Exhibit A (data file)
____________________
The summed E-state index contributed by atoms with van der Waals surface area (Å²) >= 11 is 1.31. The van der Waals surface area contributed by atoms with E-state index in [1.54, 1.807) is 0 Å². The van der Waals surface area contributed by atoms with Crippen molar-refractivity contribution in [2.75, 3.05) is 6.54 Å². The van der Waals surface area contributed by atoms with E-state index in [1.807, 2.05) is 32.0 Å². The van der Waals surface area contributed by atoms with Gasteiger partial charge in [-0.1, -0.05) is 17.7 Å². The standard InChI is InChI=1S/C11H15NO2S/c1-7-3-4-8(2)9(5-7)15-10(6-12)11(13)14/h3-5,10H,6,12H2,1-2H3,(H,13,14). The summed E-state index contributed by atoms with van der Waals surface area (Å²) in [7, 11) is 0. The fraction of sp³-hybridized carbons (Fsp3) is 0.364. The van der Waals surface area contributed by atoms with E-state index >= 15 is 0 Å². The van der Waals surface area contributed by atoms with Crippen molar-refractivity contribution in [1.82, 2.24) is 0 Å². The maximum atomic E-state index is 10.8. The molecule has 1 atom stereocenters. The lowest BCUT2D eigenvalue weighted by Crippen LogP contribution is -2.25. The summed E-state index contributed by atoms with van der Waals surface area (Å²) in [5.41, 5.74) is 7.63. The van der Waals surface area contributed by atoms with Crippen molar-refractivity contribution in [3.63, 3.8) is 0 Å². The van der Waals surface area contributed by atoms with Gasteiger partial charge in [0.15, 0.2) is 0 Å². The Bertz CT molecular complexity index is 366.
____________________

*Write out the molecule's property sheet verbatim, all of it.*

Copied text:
The summed E-state index contributed by atoms with van der Waals surface area (Å²) >= 11 is 1.31. The van der Waals surface area contributed by atoms with E-state index in [1.54, 1.807) is 0 Å². The van der Waals surface area contributed by atoms with Crippen molar-refractivity contribution in [2.75, 3.05) is 6.54 Å². The van der Waals surface area contributed by atoms with E-state index in [1.807, 2.05) is 32.0 Å². The van der Waals surface area contributed by atoms with Gasteiger partial charge in [-0.1, -0.05) is 17.7 Å². The standard InChI is InChI=1S/C11H15NO2S/c1-7-3-4-8(2)9(5-7)15-10(6-12)11(13)14/h3-5,10H,6,12H2,1-2H3,(H,13,14). The summed E-state index contributed by atoms with van der Waals surface area (Å²) in [7, 11) is 0. The fraction of sp³-hybridized carbons (Fsp3) is 0.364. The van der Waals surface area contributed by atoms with E-state index >= 15 is 0 Å². The van der Waals surface area contributed by atoms with Crippen molar-refractivity contribution in [1.82, 2.24) is 0 Å². The maximum atomic E-state index is 10.8. The molecule has 1 atom stereocenters. The lowest BCUT2D eigenvalue weighted by Crippen LogP contribution is -2.25. The summed E-state index contributed by atoms with van der Waals surface area (Å²) in [5.41, 5.74) is 7.63. The van der Waals surface area contributed by atoms with Crippen molar-refractivity contribution in [3.63, 3.8) is 0 Å². The van der Waals surface area contributed by atoms with Gasteiger partial charge in [0.15, 0.2) is 0 Å². The Bertz CT molecular complexity index is 366.